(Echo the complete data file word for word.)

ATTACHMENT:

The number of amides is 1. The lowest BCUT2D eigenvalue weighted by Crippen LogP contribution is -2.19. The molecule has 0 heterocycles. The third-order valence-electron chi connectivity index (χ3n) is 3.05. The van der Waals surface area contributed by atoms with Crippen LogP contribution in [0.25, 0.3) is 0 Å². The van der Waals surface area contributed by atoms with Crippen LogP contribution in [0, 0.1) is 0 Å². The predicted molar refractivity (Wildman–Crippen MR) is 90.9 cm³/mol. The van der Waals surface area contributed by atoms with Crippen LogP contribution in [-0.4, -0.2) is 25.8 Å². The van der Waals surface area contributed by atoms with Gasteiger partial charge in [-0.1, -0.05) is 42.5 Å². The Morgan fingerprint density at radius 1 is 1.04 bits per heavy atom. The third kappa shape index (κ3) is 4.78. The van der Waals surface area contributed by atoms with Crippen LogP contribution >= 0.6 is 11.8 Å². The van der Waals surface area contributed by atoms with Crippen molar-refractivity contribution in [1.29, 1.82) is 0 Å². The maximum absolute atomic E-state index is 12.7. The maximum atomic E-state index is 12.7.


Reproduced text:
The number of amides is 1. The lowest BCUT2D eigenvalue weighted by Crippen LogP contribution is -2.19. The molecule has 0 heterocycles. The third-order valence-electron chi connectivity index (χ3n) is 3.05. The van der Waals surface area contributed by atoms with Crippen LogP contribution in [0.25, 0.3) is 0 Å². The van der Waals surface area contributed by atoms with Crippen LogP contribution in [0, 0.1) is 0 Å². The predicted molar refractivity (Wildman–Crippen MR) is 90.9 cm³/mol. The van der Waals surface area contributed by atoms with Crippen LogP contribution in [-0.4, -0.2) is 25.8 Å². The van der Waals surface area contributed by atoms with Gasteiger partial charge in [-0.1, -0.05) is 42.5 Å². The Morgan fingerprint density at radius 1 is 1.04 bits per heavy atom. The third kappa shape index (κ3) is 4.78. The van der Waals surface area contributed by atoms with Crippen LogP contribution >= 0.6 is 11.8 Å². The van der Waals surface area contributed by atoms with Crippen molar-refractivity contribution in [1.29, 1.82) is 0 Å². The maximum absolute atomic E-state index is 12.7. The maximum atomic E-state index is 12.7.